JOINT BASE PEARL HARBOR-HICKAM, Hawaii --
The Pacific Integrated Air and Missile Defense (IAMD) Center hosted the Multilateral IAMD experiment 2021 (MIX-21) with multilateral allies and partners Feb. 14 – 17.
MIX-21 was the sixth iteration of its kind, and was conceived, planned and executed as a follow-on to previous successful annual Pacific Integrated Center (PIC) events promoting theater security cooperation while experimenting with and identifying combined IAMD capabilities and challenges in a multilateral environment.
Representatives of U.S. Indo-Pacific Command (INDOPACOM) and the 94th Army Air and Missile Defense Command participated in the event, providing valuable comments and IAMD expertise to enhance the experience for all members.
"MIX-21 is a regional base defense [experiment] that integrates the defensive systems for each one of the [participating] nations, and it's developed against a peer and near-peer enemy capability that's real to what we could be facing in 2031," said Carlos Betancourt, PIC Partner Engagement Branch Lead. "We do that because we want to ensure that we integrate all the developing capabilities, both friendly and enemy, and provide a realistic view on how to best establish a multilateral defense design for the defense of the U.S. INDOPACOM region."
To make the event possible, the Missile Defense Agency representatives worked countless hours developing the integrated simulation and running the vignettes, according to U.S. Army Sgt. 1st Class Matthew Plowman, PIC noncommissioned officer in charge.
"By exercising alongside [allies and partners], we were able to review, develop or change some of the doctrines that are being used by these countries currently," Betancourt said. "The changes were small, yet important enough to shift the paradigm for those countries."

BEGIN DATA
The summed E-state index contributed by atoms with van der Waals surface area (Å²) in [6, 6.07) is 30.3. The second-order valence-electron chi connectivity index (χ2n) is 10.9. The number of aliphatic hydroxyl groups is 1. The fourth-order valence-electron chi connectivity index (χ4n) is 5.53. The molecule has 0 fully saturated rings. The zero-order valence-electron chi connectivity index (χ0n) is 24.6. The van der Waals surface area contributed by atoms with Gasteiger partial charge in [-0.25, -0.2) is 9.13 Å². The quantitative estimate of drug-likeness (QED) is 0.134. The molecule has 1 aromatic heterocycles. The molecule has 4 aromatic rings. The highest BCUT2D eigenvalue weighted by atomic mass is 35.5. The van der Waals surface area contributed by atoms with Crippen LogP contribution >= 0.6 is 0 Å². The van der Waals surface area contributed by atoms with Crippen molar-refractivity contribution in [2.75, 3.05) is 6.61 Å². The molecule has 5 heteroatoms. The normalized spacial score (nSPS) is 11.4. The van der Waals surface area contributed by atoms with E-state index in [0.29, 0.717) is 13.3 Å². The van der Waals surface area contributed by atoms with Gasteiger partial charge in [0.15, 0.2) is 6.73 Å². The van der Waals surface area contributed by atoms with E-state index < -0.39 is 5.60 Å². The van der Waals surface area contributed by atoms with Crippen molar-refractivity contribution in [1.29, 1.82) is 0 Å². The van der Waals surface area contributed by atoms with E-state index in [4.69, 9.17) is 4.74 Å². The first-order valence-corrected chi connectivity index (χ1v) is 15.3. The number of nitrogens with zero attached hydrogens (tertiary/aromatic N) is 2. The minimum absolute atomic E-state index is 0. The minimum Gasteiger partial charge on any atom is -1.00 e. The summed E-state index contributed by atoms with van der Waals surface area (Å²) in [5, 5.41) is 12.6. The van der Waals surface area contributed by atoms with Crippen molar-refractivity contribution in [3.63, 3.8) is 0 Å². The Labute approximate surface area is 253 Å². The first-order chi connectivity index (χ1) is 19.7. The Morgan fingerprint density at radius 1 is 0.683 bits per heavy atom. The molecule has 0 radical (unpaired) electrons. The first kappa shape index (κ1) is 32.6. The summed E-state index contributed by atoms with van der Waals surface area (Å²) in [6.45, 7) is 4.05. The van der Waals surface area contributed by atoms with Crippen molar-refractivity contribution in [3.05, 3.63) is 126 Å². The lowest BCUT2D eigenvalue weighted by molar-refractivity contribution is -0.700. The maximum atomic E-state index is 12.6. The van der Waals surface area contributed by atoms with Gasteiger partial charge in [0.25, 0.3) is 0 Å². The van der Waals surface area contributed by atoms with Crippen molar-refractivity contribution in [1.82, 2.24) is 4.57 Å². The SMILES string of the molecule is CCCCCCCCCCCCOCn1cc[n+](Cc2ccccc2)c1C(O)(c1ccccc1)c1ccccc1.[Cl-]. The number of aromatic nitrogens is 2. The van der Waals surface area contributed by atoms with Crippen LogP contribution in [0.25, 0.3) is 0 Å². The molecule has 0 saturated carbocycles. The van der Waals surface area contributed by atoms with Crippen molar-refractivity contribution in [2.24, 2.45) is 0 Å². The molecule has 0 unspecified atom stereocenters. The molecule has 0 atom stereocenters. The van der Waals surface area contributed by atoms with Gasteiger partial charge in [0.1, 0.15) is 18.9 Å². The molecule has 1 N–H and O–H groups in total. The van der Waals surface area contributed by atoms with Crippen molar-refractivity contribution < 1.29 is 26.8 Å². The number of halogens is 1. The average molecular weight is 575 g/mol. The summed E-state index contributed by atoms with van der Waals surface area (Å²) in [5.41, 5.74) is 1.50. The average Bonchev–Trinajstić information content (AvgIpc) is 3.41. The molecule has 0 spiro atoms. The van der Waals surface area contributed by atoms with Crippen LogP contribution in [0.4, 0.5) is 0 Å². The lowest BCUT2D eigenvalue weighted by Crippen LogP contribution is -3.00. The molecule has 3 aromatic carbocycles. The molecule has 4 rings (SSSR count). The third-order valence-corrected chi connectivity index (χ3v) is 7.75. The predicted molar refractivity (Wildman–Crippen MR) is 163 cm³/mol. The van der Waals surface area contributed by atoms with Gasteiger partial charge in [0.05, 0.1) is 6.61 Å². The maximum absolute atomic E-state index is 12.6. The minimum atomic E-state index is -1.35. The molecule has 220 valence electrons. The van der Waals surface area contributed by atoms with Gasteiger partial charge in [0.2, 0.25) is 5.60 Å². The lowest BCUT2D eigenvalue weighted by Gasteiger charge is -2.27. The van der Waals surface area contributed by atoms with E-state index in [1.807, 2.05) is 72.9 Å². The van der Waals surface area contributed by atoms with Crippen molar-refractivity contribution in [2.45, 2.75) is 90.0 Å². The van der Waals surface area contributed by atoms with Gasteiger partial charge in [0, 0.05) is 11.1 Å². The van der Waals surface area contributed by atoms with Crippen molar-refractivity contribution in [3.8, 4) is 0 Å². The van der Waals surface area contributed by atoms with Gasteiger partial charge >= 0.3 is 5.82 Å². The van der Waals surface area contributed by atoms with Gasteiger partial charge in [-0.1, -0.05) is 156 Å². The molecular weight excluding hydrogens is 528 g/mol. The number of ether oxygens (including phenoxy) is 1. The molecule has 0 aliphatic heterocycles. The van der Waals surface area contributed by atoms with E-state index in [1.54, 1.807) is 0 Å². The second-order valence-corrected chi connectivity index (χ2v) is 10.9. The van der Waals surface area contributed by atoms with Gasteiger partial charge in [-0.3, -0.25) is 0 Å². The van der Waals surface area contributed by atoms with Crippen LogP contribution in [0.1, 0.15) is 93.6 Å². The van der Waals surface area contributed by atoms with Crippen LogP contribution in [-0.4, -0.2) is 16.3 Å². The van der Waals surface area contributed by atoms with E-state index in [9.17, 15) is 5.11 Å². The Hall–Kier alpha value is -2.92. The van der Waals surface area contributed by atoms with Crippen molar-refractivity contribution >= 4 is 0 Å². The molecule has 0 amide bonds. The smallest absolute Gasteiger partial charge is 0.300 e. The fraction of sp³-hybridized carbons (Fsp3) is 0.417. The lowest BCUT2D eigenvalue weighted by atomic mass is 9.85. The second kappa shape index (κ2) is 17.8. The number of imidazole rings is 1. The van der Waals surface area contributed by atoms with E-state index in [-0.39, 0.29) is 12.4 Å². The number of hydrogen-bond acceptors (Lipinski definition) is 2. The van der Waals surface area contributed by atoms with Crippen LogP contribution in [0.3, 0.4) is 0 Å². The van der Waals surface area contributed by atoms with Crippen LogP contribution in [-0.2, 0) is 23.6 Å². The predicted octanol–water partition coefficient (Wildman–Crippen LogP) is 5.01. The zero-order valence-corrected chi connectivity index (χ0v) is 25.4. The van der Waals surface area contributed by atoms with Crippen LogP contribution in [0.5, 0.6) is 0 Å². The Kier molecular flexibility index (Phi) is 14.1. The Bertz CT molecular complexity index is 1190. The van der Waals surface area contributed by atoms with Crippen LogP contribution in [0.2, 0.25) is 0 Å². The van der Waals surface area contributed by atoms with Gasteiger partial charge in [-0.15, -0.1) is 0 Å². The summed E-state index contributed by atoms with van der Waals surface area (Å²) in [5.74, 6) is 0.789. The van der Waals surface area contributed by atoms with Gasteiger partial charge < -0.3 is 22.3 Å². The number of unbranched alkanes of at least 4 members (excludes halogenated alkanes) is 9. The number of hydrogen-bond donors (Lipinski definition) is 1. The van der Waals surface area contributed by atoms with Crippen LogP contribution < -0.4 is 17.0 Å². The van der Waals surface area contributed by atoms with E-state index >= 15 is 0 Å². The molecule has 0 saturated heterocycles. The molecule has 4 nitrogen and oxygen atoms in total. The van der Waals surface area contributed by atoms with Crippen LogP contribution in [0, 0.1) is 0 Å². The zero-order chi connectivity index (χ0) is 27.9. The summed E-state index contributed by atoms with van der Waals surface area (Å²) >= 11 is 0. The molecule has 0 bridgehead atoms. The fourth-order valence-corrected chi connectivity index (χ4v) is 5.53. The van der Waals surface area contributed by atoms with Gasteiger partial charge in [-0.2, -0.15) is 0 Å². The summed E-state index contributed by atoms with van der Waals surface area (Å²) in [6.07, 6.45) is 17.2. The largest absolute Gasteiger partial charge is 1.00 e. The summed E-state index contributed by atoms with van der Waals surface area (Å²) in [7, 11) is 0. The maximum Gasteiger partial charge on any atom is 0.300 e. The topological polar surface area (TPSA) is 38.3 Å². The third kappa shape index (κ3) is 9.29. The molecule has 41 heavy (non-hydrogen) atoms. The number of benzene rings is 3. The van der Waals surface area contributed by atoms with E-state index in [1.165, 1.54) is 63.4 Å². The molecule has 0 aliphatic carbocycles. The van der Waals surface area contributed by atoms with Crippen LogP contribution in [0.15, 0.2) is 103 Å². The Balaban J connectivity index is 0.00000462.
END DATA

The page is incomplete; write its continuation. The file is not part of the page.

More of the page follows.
The MIX-21 construct also encompassed a multinational discussion-based, operationally-focused practical exercise driven by specific objectives that participant partners previously developed during the MIX campaign plan. The basis of the experiment is staged in fictional world geography that enables participants to coordinate capabilities alongside friendly forces with current and emergent parameters.
"The value of the event is the discussion and personal interaction – you can't get that from virtual events," said Tiffany Sleep, Deputy Director for the Integrated Air and Missile Defence Program Management Office, Australian Air Force Headquarters. "The sidebar conversations and networking is easily the most beneficial part as it allows continued discussion post-event, which will also allow future integration on exercises."
The experiment's fictional setting also explored general IAMD principles that may apply to future real-world IAMD situations that require participants to respond to scenarios that have a challenging multilaterally developed defense design.
"I think using relevant operational scenarios with technical subject matter experts allows contextual discussions that drive capability user requirements, particularly ensuring the target audience (countries involved) can participate meaningfully rather than be there for the sake of being there," Sleep said. "With a vast range of threat scenarios becoming understood, I think a targeted approach to topics and subject matter experts should be in evaluations."
MIX-21's designers established the event as a venue for open collaboration and exchanges of views and ideas between the multilateral participants invited.
"Knowledge is strength," Sleep said. "Discussion promotes knowledge, [which equals] strength in unity towards an agreed outcome. Collaboration contributes to deterrence against armed conflict, which is ultimately in everyone's interest."
Overall, the MIX-21 event enabled the U.S. to work alongside allied and partner nation participants to experiment with IAMD operational concepts in a non-attributional, multinational environment. In addition, the event facilitates IAMD collaborative training and education opportunities and helps the partner nations involved work together to ensure a free and open Indo-Pacific.
"Given current world conditions, it's imperative that U.S. INDOPACOM understands that there is an adversary that is closely watching what is going on, what is unfolding in Ukraine and is waiting to see what not only the U.S., but the international community's response is," Betancourt said. "We're looking at how operationally, we can bring our forces together so that we can affect the developing and the emergent capabilities of the enemy quicker to try and deter, deescalate or in the act of war, win the decisive battle."